Open questions

  • Distributed analysis

    • What will it look like? What development line(s) are taking us there? Still very much R&D pursued in multiple directions

      • Several models (e.g. R.Brun) with varying degrees of Grid exploitation/distributed character

    • H.Newman – where is the comprehensive global system architecture? M.Livny – have to proceed incrementally, step by step, from the bottom up

    • Some efforts were reported which are incrementally extending established analysis tools into Grid-based analysis

      • PROOF, JAS

    • Others working from various starting points

      • Genius, Ganga, Clarens, …

Open questions

  • Distributed analysis continued

    • Production: environments more well-defined, tools more advanced, a few in production, varying levels of middleware usage

      • AliEn (ALICE), SAM-Grid (Run2), CMS tool suite, GRAT, Magda (ATLAS),DIRAC (LHCb) …

      • Not a lot of sharing/collaboration above the middleware level!!

      • Necessary precursor to the more complex analysis environment, and hard in itself

    • What analysis improvements will the Grid really provide? (panel discussion)

What analysis improvements will the Grid really provide? (panel discussion)

  • Some of the comments… (what I heard, not what was said)

    • Murphy’s Law needs to be beaten, not Moore’s Law (V.Innocente)

    • From a technical point of view, the realization of a successful grid will be a single integrated distributed computing center (R.Mount)

    • But beyond the technical, a successful grid will grow human resources, drawing in distributed people not otherwise involved, as well as material resources (M. Kasemann)

    • The grid is more than this. The LHC will build the first global collaboration, reaching out to uninvolved countries. This incurs on us an obligation. Through the grid we must make their participation possible and their resources useful. (H. Newman)

    • It is an unprecedented opportunity to screw up. But we have no choice, we cannot put it all in one place. Focus on reliability.

Grid panel 2

  • The grid is something new. We can’t let a ‘one virtual computing center’ be the dominating thing. There should be no dominant force and we should avoid centralized decision making. This will help analysis. (L. Robertson)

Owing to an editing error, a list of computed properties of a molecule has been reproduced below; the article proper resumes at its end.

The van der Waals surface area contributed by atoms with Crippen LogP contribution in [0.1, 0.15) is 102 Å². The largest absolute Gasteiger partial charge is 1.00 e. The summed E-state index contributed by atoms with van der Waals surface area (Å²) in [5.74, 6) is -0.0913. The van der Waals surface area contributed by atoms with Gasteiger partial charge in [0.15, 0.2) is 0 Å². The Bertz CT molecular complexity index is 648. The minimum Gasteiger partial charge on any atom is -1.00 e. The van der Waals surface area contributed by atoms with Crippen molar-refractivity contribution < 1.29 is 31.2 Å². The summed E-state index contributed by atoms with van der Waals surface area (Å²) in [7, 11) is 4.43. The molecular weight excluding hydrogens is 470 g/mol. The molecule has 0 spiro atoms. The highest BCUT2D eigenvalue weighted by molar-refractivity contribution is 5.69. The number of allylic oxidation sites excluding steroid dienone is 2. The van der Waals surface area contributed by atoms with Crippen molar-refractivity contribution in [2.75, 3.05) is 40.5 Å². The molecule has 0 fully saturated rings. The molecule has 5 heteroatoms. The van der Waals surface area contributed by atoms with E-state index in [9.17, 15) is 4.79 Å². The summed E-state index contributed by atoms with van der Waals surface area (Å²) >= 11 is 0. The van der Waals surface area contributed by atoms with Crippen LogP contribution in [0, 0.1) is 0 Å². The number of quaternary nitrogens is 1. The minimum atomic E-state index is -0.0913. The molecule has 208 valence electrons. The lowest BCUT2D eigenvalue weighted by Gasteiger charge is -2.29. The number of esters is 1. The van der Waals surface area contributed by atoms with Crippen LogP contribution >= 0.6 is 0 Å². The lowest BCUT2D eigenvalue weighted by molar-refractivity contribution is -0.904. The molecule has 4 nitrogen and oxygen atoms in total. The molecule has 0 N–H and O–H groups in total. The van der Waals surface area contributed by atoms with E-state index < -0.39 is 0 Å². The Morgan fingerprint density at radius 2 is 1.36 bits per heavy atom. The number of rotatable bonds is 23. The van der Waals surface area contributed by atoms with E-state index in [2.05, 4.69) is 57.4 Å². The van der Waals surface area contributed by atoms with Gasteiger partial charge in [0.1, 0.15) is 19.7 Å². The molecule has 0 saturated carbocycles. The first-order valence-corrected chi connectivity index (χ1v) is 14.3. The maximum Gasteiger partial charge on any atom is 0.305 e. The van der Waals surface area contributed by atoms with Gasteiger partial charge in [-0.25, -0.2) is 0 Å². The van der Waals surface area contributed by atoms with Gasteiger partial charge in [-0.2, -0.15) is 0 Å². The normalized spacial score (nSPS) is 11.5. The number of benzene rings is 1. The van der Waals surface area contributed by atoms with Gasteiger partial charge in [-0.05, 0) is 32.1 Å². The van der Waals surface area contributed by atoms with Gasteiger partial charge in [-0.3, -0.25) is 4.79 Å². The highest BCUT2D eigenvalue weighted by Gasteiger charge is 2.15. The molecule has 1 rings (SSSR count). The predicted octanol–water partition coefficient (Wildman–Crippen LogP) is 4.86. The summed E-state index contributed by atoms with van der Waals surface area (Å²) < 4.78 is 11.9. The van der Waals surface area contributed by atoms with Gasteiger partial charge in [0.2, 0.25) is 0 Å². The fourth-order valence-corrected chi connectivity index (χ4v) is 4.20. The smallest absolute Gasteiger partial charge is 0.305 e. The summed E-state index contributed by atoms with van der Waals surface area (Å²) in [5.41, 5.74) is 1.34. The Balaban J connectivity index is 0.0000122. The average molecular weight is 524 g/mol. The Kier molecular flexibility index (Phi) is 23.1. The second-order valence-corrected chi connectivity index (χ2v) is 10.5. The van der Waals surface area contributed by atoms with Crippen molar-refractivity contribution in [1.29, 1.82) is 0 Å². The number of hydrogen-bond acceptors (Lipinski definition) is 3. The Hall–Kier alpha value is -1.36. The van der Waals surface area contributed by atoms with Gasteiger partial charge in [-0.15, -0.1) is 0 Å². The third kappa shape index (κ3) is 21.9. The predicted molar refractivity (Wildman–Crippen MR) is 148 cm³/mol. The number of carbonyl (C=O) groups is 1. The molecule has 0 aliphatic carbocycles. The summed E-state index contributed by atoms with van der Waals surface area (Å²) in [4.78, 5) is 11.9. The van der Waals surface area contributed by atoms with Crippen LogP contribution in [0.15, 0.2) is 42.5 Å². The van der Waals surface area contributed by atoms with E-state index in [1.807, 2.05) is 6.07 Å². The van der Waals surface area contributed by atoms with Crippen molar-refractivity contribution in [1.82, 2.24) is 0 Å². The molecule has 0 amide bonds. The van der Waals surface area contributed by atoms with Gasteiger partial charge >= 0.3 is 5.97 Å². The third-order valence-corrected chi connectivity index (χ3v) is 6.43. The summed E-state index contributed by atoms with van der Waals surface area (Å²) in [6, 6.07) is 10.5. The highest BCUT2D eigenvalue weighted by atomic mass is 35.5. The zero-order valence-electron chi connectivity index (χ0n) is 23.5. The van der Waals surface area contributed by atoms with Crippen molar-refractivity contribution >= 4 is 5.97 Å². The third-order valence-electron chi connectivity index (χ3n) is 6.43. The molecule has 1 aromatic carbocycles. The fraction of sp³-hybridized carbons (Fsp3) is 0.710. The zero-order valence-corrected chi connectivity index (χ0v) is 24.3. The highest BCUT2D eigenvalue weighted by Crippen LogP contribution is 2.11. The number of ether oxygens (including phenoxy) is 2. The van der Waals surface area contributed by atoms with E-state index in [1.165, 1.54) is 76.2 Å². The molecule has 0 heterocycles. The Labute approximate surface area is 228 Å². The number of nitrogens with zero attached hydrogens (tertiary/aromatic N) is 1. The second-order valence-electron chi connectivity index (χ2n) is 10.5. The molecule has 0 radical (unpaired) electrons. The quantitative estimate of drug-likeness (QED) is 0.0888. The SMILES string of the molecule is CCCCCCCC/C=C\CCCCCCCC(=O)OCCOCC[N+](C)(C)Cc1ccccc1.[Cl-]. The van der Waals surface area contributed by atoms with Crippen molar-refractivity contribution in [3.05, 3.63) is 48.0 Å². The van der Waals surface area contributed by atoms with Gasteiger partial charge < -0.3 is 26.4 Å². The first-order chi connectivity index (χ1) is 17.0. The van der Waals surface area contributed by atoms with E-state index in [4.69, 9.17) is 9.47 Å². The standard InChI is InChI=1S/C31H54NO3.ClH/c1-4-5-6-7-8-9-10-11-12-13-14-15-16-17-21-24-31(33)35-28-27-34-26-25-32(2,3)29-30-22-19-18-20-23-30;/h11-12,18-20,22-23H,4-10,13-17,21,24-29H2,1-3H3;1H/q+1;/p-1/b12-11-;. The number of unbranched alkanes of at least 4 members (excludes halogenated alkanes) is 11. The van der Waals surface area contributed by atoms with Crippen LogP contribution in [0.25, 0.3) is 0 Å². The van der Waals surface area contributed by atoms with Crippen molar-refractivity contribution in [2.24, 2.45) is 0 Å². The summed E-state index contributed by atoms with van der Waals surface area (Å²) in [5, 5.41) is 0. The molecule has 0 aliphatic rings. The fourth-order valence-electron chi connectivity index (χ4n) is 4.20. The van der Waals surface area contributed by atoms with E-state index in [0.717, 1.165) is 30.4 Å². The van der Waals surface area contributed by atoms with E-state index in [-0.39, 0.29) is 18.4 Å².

• Grids enable collaboration at a scale not attempted before. Distributed efforts are motivated to compete with one another and with the central site, and this brings benefits and resources. Analysis groups are teams, spread across continents and time zones. How do they collaborate? The grid should provide the solution. Also, provenance is largely overlooked, but it is key to analysis. (P. Avery)

  • We have no model for how 5000 users will use a globally distributed facility. System issues must be addressed now. (H. Newman)

  • Physicists should not see the grid at all. It should be transparent. (P. Mato)

Grid panel 3

  • The grid will be successful if we make it simple. Will force some coherence in the development of distributed analysis tools. Too much process will kill the process. There is not enough prototyping going on. (R.Brun)

  • Agree, we need more prototyping. We need candidate strategies, then build prototypes, and see what works. You have to do this before you will be able to abstract from experience and automate & make transparent the approaches that work. (H. Newman)

  • Funding agencies, computer scientists, other sciences are excited by the HEP grid work, eg. on provenance. Possibility of infusion of funding. Could pursue google-like response to what now takes 3 months. (R. Mount)

  • The grid will enable collaborative work and harness distributed brainpower. It will allow HENP to be more present as a field at the home university. This is important for the health of our field. (H. Newman)

  • There is lots to learn from existing experiments. (R. Brun)

Open questions

  • Impact of facility security on Grid computing

    • Site security in the grid era – Dane Skow

      • Avoid complexity in designing security; it is the bane of secure systems

      • Must be agile in the face of change; resistant to attack

      • Risk management, not elimination; must accept some risk to carry on work

      • No clear answers in the bottom line, there is much yet to be resolved and understood, and many are working

      • Workable resolution is vital, since you don’t have a usable grid if the walls don’t have sockets

Open questions

  • Impact of OGSA migration (Globus) on middleware

    • Open Grid Services Architecture

    • Leveraging industry standard web services

    • Much industry involvement